Fig. 5 is an enlarged view of a portion of the Fig. 4 construction at a processing step subsequent to that shown by Fig. 4.

Fig. 6 is a view of the Fig. 4 construction at a processing step subsequent to that shown by Fig. 5.

Fig. 7 is an enlarged view of a portion of the Fig. 6 construction.

Fig. 8 is a view of the Fig. 4 construction at an alternate processing step subsequent to that shown by Fig. 5.

Fig. 9 is an enlarged view of a portion of the Fig. 8 construction.

Fig. 10 is a view of the Fig. 1 construction at a processing step subsequent to that shown by Figs. 6 and 7, and is taken through line 10- 10 in Fig. 11.

Fig. 11 is a cross- sectional view taken through line 1 1 - 11 in Fig. 10.

Fig. 12 is an enlarged view of a portion of the Fig. 11 construction.

Fig. 13 is a view of the Fig. 10 construction at a processing step subsequent to that shown by Fig. 10, and is taken through line 13- 13 in Fig 14.

Fig. 14 is a cross- sectional view taken through line 14- 14 in Fig. 13.

Fig. 15 is a view of the Fig. 11 construction at an alternate processing step to that shown by Fig. 14. Fig. 16 is a view of the Fig. 13 construction at a processing step subsequent to that shown by Fig. 13, and is taken through line 16- 16 in Fig 17.

Fig. 17 is a hybrid schematic and cross-sectional view taken through line 17- 17 in Fig. 16.

Fig. 18 is a hybrid schematic and cross-sectional view of the Fig. 14 construction at an alternate processing step to that shown by Fig. 17.

DETAILED DESCRIPTION OF EXAMPLE EMBODIMENTS

Embodiments of the invention encompass methods of forming a transistor and methods of forming an array of memory cells that individually comprise a transistor and a capacitor (i.e. , at least one transistor and at least one capacitor) .

Referring to Figs . 1 and 2, an example construction 10 comprises a base substrate 11 that may include one or more of conductive/conductor/conducting (i.e. , electrically herein), semiconductive/semiconductor semiconducting, or insulative/insulator/insulating (i.e. , electrically herein) materials. Various materials have been formed above base substrate 1 1. Materials may be aside, elevationally inward of, or elevationally outward of the Figs . 1 and 2-depicted materials. For example, other partially or wholly fabricated components of integrated circuitry may be provided somewhere above, about, or within base substrate 11. Control and/or other peripheral circuitry for operating components within an array of memory cells may also be fabricated, and may or may not be wholly or partially within an array or sub-array. Further, multiple sub-arrays may also be fabricated and operated independently, in tandem, or otherwise relative one another. As used in this document, a“sub-array” may also be considered as an array. Example base substrate 11 comprises suitably doped semiconductor material 12 (e.g. , monocrystalline silicon) that in part functions as a channel of transistors.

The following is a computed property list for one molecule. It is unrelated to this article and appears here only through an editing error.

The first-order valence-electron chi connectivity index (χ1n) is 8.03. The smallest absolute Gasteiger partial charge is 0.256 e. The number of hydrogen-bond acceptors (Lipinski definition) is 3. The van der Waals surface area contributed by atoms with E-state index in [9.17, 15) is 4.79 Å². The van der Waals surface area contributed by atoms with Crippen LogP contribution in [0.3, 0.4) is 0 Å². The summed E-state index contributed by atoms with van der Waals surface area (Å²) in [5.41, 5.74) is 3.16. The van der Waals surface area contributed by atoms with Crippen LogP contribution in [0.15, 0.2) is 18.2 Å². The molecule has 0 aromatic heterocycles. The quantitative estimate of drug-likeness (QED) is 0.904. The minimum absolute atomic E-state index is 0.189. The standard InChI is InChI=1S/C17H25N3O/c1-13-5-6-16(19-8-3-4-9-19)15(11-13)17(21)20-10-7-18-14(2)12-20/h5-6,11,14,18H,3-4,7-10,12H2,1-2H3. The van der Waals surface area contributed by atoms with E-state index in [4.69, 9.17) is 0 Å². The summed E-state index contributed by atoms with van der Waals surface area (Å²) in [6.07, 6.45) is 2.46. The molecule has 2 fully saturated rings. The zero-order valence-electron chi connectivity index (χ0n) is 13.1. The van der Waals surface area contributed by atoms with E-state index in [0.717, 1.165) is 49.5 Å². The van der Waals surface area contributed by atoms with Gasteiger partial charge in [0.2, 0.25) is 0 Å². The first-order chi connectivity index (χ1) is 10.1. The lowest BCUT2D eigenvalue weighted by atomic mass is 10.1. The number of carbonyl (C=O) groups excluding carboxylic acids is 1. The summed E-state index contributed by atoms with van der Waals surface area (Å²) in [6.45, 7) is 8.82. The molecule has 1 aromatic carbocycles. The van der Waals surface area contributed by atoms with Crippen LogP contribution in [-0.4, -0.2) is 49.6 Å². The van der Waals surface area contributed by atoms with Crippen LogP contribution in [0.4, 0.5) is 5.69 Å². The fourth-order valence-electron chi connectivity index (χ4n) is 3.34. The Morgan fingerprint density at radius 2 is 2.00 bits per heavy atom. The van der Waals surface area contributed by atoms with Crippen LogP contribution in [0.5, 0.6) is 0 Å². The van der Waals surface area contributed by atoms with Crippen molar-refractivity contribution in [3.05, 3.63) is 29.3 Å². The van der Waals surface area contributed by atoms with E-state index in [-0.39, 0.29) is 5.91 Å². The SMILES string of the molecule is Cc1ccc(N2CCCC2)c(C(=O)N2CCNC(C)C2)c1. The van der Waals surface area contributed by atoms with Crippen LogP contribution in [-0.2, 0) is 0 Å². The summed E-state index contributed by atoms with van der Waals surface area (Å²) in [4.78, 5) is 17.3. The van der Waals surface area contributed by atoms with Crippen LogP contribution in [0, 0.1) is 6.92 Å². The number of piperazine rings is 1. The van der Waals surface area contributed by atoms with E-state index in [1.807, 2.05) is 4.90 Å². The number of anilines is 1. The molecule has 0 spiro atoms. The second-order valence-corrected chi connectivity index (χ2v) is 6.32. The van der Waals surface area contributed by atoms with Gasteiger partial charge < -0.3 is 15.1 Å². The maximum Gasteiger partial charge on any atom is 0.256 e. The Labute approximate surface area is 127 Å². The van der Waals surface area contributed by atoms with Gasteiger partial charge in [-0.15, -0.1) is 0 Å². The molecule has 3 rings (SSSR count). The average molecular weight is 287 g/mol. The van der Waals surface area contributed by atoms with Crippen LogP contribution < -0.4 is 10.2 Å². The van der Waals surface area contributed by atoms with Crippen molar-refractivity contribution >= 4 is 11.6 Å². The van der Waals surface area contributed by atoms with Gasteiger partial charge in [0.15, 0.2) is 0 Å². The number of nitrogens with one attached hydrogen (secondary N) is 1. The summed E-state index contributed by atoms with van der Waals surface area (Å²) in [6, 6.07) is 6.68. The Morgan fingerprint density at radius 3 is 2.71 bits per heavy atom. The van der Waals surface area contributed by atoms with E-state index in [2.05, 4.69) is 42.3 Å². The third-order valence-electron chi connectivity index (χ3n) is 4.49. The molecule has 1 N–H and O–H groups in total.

Masking material 22 (e.g. , thin silicon dioxide atop semiconductor material 12 and thicker silicon nitride atop the silicon dioxide) has been formed directly on semiconductor material 12. Such is shown as having been patterned (e.g. using photolithography) and subsequently used as a mask in forming trenches 20 into semiconductor material 12. Pitch multiplication may be used. The Fig. 2 cross-section shows trenches 20 passing over trench isolation 33 (e.g. , one or both of silicon nitride and silicon dioxide) of the two laterally-outermost trenches 20. An example depth of trenches 20 from the depicted tops 15 of semiconductor material 12 to the bases of trench isolation 33 is 2,000 to 3,000 Angstroms.

Recessed-access-gate-line constructions 14a, 14b have been formed within semiconductor material 12, for example within trenches 20 as shown. Example individual constructions 14a, 14b comprise conductive gate material 16 having an elevationally-outermost surface 24. Example materials 16 include elemental metals (e.g., tungsten, titanium, copper, etc.), metal material (e.g., metal nitrides, metal silicide’s, metal carbides, etc..), and conductively-doped-semiconductive materials (e.g. , silicon, gallium, etc. ) , including mixtures thereof. Gate insulator material 18 (e.g. , silicon dioxide and/or high k dielectrics) is aside conductive gate material 16. Example thickness for conductive gate material 16 where directly above semiconductor material 12 (e.g., the two laterally-middle constructions 14a and 14b in Fig. 3) is 800 to 1 ,200 Angstroms. Example thickness for gate insulator 18 is 50 to 90 Angstroms. Recessed-access-gate-line constructions 14a, 14b may be considered as individually comprising sides 17 and 19, for example in the depicted Fig. 2 cross-section. Elevationally-outermost surface 24 of conductive gate material 16 is lower than elevationally-outermost surface 15 of semiconductor material 12 that is aside and above both sides 17 and 19 of an individual recessed-access-gate- line construction 14a, 14b.